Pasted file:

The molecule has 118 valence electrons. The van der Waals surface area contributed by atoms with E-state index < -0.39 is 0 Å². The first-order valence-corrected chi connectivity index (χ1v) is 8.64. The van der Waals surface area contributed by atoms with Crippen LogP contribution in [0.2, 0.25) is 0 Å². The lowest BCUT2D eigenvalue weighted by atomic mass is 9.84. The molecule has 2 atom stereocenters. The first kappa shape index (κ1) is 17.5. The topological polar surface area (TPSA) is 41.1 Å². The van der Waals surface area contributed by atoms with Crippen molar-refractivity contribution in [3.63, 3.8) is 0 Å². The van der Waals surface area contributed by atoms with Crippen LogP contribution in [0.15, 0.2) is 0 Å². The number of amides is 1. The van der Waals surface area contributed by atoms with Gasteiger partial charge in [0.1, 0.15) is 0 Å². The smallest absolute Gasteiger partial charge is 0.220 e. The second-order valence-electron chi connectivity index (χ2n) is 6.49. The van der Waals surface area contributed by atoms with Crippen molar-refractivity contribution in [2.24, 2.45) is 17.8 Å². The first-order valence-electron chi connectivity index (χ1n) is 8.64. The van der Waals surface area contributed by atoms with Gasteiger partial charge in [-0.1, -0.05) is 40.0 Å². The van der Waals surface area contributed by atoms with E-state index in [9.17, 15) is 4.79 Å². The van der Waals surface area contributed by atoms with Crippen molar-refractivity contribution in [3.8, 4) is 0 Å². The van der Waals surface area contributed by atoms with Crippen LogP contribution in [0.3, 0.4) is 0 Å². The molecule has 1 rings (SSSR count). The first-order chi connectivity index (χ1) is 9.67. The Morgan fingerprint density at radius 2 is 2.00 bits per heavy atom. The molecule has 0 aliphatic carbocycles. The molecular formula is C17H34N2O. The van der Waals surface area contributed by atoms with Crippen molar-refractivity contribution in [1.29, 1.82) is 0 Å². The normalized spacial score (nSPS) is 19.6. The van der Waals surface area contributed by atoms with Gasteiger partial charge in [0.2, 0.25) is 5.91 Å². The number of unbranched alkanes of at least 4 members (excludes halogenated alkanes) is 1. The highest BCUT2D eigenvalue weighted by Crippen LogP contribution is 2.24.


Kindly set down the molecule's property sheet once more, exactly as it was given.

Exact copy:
The molecule has 118 valence electrons. The van der Waals surface area contributed by atoms with E-state index < -0.39 is 0 Å². The first-order valence-corrected chi connectivity index (χ1v) is 8.64. The van der Waals surface area contributed by atoms with Crippen LogP contribution in [0.2, 0.25) is 0 Å². The lowest BCUT2D eigenvalue weighted by atomic mass is 9.84. The molecule has 2 atom stereocenters. The first kappa shape index (κ1) is 17.5. The topological polar surface area (TPSA) is 41.1 Å². The van der Waals surface area contributed by atoms with Crippen molar-refractivity contribution in [3.63, 3.8) is 0 Å². The van der Waals surface area contributed by atoms with Crippen LogP contribution in [0.15, 0.2) is 0 Å². The number of amides is 1. The van der Waals surface area contributed by atoms with Gasteiger partial charge in [0.1, 0.15) is 0 Å². The smallest absolute Gasteiger partial charge is 0.220 e. The second-order valence-electron chi connectivity index (χ2n) is 6.49. The van der Waals surface area contributed by atoms with Crippen molar-refractivity contribution in [2.24, 2.45) is 17.8 Å². The first-order valence-electron chi connectivity index (χ1n) is 8.64. The van der Waals surface area contributed by atoms with Gasteiger partial charge in [-0.1, -0.05) is 40.0 Å². The van der Waals surface area contributed by atoms with E-state index in [9.17, 15) is 4.79 Å². The van der Waals surface area contributed by atoms with Crippen molar-refractivity contribution in [3.8, 4) is 0 Å². The van der Waals surface area contributed by atoms with Crippen LogP contribution in [0.3, 0.4) is 0 Å². The molecule has 1 rings (SSSR count). The first-order chi connectivity index (χ1) is 9.67. The Morgan fingerprint density at radius 2 is 2.00 bits per heavy atom. The molecule has 0 aliphatic carbocycles. The molecular formula is C17H34N2O. The van der Waals surface area contributed by atoms with Crippen molar-refractivity contribution in [1.29, 1.82) is 0 Å². The normalized spacial score (nSPS) is 19.6. The van der Waals surface area contributed by atoms with Gasteiger partial charge in [0.2, 0.25) is 5.91 Å². The number of unbranched alkanes of at least 4 members (excludes halogenated alkanes) is 1. The highest BCUT2D eigenvalue weighted by Crippen LogP contribution is 2.24.